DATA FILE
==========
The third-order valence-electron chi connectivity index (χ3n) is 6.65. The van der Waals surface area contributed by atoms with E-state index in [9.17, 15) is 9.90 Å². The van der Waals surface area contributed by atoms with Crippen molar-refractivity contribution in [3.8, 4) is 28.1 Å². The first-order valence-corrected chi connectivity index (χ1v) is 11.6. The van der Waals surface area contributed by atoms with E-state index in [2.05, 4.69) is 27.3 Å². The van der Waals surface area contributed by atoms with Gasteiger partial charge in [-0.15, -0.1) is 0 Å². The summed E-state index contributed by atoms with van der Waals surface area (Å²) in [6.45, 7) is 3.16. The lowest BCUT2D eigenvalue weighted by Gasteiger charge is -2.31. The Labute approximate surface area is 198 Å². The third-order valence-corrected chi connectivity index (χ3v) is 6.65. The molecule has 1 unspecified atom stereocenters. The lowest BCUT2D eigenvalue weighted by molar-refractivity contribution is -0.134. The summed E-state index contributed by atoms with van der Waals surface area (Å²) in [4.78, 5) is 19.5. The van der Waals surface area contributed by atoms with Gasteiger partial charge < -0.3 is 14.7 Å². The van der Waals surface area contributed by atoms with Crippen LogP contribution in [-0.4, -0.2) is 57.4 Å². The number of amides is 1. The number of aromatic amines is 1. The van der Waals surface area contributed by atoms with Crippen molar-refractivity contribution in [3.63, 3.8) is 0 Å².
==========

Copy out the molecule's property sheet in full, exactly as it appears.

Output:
The third-order valence-electron chi connectivity index (χ3n) is 6.65. The van der Waals surface area contributed by atoms with E-state index in [9.17, 15) is 9.90 Å². The van der Waals surface area contributed by atoms with Crippen molar-refractivity contribution in [3.8, 4) is 28.1 Å². The first-order valence-corrected chi connectivity index (χ1v) is 11.6. The van der Waals surface area contributed by atoms with E-state index in [2.05, 4.69) is 27.3 Å². The van der Waals surface area contributed by atoms with Gasteiger partial charge in [-0.15, -0.1) is 0 Å². The summed E-state index contributed by atoms with van der Waals surface area (Å²) in [6.45, 7) is 3.16. The lowest BCUT2D eigenvalue weighted by Gasteiger charge is -2.31. The Labute approximate surface area is 198 Å². The third-order valence-corrected chi connectivity index (χ3v) is 6.65. The molecule has 1 unspecified atom stereocenters. The lowest BCUT2D eigenvalue weighted by molar-refractivity contribution is -0.134. The summed E-state index contributed by atoms with van der Waals surface area (Å²) in [4.78, 5) is 19.5. The van der Waals surface area contributed by atoms with Gasteiger partial charge < -0.3 is 14.7 Å². The van der Waals surface area contributed by atoms with Crippen LogP contribution in [-0.4, -0.2) is 57.4 Å². The number of amides is 1. The number of aromatic amines is 1. The van der Waals surface area contributed by atoms with Crippen molar-refractivity contribution in [3.63, 3.8) is 0 Å².